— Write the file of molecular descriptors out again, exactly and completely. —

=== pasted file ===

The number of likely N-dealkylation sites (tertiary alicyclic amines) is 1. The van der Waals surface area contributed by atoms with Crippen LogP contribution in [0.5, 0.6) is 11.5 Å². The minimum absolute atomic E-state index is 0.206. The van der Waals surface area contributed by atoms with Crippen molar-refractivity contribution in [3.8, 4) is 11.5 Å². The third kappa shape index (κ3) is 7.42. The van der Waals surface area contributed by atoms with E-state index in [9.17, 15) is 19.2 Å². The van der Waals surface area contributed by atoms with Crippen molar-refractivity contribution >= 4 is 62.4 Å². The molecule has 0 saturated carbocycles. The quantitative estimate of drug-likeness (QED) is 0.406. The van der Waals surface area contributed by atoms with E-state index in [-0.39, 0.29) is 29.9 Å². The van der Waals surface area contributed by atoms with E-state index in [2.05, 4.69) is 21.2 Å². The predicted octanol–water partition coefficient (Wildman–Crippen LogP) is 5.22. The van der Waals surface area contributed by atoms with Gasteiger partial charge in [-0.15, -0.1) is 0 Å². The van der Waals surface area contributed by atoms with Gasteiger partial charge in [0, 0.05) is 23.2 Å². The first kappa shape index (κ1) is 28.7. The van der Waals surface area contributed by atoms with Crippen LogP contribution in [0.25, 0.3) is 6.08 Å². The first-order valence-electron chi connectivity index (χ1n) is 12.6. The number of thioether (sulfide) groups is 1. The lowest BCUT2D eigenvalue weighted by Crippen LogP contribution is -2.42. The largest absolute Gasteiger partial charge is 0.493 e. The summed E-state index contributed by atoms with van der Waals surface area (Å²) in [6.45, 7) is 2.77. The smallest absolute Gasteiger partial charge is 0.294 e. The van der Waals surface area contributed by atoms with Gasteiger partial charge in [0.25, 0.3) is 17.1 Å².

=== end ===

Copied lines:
The number of likely N-dealkylation sites (tertiary alicyclic amines) is 1. The van der Waals surface area contributed by atoms with Crippen LogP contribution in [0.5, 0.6) is 11.5 Å². The minimum absolute atomic E-state index is 0.206. The van der Waals surface area contributed by atoms with Crippen molar-refractivity contribution in [3.8, 4) is 11.5 Å². The third kappa shape index (κ3) is 7.42. The van der Waals surface area contributed by atoms with E-state index in [9.17, 15) is 19.2 Å². The van der Waals surface area contributed by atoms with Crippen molar-refractivity contribution >= 4 is 62.4 Å². The molecule has 0 saturated carbocycles. The quantitative estimate of drug-likeness (QED) is 0.406. The van der Waals surface area contributed by atoms with E-state index in [-0.39, 0.29) is 29.9 Å². The van der Waals surface area contributed by atoms with E-state index in [2.05, 4.69) is 21.2 Å². The predicted octanol–water partition coefficient (Wildman–Crippen LogP) is 5.22. The van der Waals surface area contributed by atoms with Gasteiger partial charge in [-0.15, -0.1) is 0 Å². The van der Waals surface area contributed by atoms with Gasteiger partial charge in [0, 0.05) is 23.2 Å². The first kappa shape index (κ1) is 28.7. The van der Waals surface area contributed by atoms with Crippen LogP contribution in [0.25, 0.3) is 6.08 Å². The first-order valence-electron chi connectivity index (χ1n) is 12.6. The number of thioether (sulfide) groups is 1. The lowest BCUT2D eigenvalue weighted by Crippen LogP contribution is -2.42. The largest absolute Gasteiger partial charge is 0.493 e. The summed E-state index contributed by atoms with van der Waals surface area (Å²) in [6.45, 7) is 2.77. The smallest absolute Gasteiger partial charge is 0.294 e. The van der Waals surface area contributed by atoms with Gasteiger partial charge in [0.25, 0.3) is 17.1 Å².